In our personal and business life integration is something we strive for, we just call it something else. In our Social Life its about our circle of friends, each knowing each other, each being there for us when we have problems or just want to have some fun. In our business life it’s called Networking, going off to events early in the morning, lunchtime and evening, learning about other businesses trying to find ways we can work together to create something better. But when you are back at your desk fighting with your business process integration is often overlooked.

Now, don’t get me wrong, integration in the business process and technology has always been there, its just been difficult to implement or has been hindered by a lack of choice. But this is starting to change and integration will become more of a focus over the coming years..

This change is going to come in two ways, firstly people have access to much bigger, and better systems than they had a few years ago.  A CRM system was only for the hard core sales person and tended to be isolated, now you have access to CRM systems for every level of sales, from the simple lead system through to full blown sales force automation, this means people are using better applications than they used to, and because of this they are expecting more from their systems.  I don’t want to have to re-type customers details when I create an Invoice I want my invoice application to suck the sales order data from my CRM system, and my invoicing system should push my invoice into my accounts.  If I was a tangible product company I would also want my suppliers to integrate so I could easily reorder stock and see the suppliers availability etc.

Secondly, the mobile app has become more prolific than anyone could have thought, (with perhaps the exception of Mr Jobs).  Looking at my phone I have 94 apps, just 25 of them I would class as standalone, the other 69 integrate into online systems either dragging data down to my phone and/or pushing it back into what is called the’ backend system’. Best practice in developing such systems is to create an interface for the exchange of data, once this interface is designed (in Techy speak its an ‘Application Programming Interface or API) its not a big step to allow others to use it either through add-ons to existing systems or bespoke application development. Lets use Dropbox as example. Dropbox for those of you who do not know is an extremely well executed online file system that allows users to keep multiple PC’s in sync, share folders of files with colleagues and friends and also act as backup for your data.  Dropbox’s API allows mobile users to save documents, photographs, pictures, pretty much anything that can be created on a Smartphone or Tablet into the Dropbox system and the magic of Dropbox’s syncing system means soon after saving its available on all your other Dropbox connected devices and  to friends. So the rise of the mobile device, will drive more and more integration with other systems.

This environment of integration is always changing and becoming more intuitive, and that is what lead me to write this post.  As a Google Apps Reseller I love the ecosphere that is appearing around it, everyone wants to integrate with the central hub of data, and yesterday that integration got a little bit better. In the past I have used Any.Do, a simple task manager, but it never quite worked in my process, but recently they have created a widget (aka Integration) that sits in my Email window and allows me to create and schedule a task directly from the email.  This is then sync’d with all my mobile connected devices.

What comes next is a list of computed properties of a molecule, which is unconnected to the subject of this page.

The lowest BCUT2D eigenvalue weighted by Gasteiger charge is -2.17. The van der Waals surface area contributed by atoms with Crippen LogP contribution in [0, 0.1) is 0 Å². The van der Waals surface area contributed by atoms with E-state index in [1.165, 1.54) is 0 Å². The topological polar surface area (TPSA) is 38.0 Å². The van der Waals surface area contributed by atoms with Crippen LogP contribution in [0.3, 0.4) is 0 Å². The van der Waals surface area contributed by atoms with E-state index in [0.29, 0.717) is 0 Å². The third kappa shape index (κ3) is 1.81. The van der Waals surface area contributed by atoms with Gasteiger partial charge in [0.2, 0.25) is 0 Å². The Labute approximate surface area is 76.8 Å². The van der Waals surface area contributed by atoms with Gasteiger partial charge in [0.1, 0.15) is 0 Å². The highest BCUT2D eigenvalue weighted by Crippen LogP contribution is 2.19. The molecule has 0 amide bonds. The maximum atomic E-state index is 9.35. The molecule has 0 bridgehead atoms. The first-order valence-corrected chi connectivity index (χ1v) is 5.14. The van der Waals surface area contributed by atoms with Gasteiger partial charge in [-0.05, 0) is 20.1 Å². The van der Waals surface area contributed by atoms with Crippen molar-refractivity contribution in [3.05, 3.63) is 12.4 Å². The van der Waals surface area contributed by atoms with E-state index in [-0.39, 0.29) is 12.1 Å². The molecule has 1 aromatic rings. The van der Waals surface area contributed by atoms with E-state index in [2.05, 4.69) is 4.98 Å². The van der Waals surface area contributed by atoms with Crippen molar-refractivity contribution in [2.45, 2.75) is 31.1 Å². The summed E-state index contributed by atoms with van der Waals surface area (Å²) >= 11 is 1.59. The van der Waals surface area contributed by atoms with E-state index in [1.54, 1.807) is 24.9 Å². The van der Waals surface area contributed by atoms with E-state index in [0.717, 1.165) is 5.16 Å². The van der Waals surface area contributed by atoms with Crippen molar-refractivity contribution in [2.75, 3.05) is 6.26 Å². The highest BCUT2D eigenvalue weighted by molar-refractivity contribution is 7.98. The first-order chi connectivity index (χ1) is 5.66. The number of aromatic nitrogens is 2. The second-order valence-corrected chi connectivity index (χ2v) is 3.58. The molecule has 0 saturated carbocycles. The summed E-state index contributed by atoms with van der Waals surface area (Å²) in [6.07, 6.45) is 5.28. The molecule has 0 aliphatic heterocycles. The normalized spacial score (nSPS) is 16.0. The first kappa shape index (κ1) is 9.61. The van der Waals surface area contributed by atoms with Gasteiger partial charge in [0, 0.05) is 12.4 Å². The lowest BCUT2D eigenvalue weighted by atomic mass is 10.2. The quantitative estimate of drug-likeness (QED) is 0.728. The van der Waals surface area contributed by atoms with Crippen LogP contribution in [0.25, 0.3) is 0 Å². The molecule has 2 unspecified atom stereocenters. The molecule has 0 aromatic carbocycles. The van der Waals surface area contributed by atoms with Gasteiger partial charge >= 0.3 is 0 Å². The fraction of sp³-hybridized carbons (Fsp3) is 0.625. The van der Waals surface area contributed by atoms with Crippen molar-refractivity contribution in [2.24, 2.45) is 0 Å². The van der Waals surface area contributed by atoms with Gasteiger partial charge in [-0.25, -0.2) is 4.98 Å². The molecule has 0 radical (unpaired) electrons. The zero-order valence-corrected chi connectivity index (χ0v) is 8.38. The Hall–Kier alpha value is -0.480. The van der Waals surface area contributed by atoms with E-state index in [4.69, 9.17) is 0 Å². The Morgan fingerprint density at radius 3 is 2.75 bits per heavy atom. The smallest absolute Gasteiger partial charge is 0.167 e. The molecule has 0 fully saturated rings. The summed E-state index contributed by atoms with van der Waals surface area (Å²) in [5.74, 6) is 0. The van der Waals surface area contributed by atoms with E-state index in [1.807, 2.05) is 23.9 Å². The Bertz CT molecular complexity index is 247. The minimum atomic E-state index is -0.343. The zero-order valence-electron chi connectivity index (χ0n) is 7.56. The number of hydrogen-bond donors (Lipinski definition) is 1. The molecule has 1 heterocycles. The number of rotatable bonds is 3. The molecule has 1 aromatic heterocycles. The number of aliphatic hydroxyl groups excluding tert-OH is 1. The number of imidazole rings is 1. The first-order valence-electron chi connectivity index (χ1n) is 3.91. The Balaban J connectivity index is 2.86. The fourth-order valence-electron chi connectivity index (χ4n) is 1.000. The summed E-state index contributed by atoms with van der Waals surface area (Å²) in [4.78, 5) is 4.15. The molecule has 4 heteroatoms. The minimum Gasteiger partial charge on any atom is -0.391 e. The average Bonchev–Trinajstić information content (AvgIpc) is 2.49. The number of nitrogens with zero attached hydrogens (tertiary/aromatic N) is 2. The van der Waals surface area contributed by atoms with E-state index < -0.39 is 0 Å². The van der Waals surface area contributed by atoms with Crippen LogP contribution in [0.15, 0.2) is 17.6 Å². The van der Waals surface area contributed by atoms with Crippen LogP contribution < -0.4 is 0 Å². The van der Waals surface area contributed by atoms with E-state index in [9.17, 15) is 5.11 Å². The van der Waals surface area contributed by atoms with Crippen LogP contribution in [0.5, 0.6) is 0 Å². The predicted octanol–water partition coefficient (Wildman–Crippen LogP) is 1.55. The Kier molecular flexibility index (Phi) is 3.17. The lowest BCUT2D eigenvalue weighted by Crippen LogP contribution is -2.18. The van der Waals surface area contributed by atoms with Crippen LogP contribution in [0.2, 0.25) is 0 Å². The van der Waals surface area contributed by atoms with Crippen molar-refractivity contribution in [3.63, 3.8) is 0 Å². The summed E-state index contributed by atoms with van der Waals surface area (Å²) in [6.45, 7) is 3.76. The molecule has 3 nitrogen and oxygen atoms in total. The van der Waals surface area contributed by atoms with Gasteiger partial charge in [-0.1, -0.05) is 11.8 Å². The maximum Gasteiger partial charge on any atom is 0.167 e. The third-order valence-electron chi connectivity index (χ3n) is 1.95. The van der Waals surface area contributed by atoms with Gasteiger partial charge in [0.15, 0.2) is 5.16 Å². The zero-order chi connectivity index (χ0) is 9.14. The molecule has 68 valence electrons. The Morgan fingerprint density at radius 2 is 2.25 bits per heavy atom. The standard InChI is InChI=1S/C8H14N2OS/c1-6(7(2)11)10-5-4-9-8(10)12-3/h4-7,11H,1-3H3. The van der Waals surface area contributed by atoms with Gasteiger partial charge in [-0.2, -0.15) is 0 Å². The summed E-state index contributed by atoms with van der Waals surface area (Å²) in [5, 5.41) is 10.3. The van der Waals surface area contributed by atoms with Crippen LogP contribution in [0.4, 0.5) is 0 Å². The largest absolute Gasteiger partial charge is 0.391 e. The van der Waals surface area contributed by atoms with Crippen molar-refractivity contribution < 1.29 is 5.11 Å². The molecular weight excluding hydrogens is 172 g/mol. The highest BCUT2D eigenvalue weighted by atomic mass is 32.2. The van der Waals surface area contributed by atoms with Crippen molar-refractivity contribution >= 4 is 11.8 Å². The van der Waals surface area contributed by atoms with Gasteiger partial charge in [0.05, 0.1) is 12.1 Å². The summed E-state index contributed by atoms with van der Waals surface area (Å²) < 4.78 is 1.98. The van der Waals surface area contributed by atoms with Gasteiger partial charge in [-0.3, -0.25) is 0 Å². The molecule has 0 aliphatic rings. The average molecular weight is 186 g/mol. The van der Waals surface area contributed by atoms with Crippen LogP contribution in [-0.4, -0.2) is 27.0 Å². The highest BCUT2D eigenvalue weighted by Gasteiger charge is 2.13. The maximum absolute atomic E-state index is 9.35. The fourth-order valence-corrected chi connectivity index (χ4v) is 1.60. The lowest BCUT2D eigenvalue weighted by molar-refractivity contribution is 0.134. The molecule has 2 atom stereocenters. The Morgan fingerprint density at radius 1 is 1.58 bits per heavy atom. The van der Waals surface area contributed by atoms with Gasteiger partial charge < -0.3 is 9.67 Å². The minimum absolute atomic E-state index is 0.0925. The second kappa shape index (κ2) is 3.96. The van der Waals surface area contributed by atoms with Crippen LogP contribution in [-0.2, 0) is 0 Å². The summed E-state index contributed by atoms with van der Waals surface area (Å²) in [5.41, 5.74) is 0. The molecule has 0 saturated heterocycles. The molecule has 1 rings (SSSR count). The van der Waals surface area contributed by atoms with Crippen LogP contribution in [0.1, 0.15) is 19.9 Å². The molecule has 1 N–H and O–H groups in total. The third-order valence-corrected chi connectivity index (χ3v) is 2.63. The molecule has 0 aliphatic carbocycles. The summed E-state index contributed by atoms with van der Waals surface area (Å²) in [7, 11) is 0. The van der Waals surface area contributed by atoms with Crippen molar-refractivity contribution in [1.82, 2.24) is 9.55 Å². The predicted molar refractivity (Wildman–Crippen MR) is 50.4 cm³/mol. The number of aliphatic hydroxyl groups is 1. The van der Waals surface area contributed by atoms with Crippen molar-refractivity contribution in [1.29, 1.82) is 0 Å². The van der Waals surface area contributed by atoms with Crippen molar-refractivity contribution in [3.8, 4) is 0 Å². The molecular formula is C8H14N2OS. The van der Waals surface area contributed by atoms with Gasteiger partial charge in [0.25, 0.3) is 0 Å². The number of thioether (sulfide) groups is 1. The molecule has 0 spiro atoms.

So this all sounds amazing, all our apps integrated, the integration mechanism happening in the background without our input but what’s the catch and what should you consider.

  • Choice, everybody is trying to get in on the act, doing a search on Google for ‘CRM System’ brings back 21m results, no doubt lots of duplicates and lots of blog posts etc, but looking at the first page including ads etc I counted 19 different CRM systems.  I expect most of these systems will have integration into differing apps, so spend time looking at alternatives, if you have a core system, perhaps your accounts software, speak to the suppliers, see what integrations they know of.
  • One or Many, do you opt for a system that incorporates most of the functionality you require or look to a system that integrates well with others.  The former may mean you are restricted and locked in, the latter may mean more relationships to administer.
  • Lock In, is there an easy path to change if another supplier would suit you better in a few months tim.  Google has the Data Liberation Front, a team dedicated to making it easy to extract your data from Google if you want to move.
  • Functionality and Cost, nine times out of ten there is a trade off between cost and functionality. Make sure you know what the minimum functionality is you require and the maximum you are willing to pay.

So, next time you are out Integrating with your Circle of Friends or Networking at a lunchtime event don’t forget to think about how your process and systems could be Integrating as well.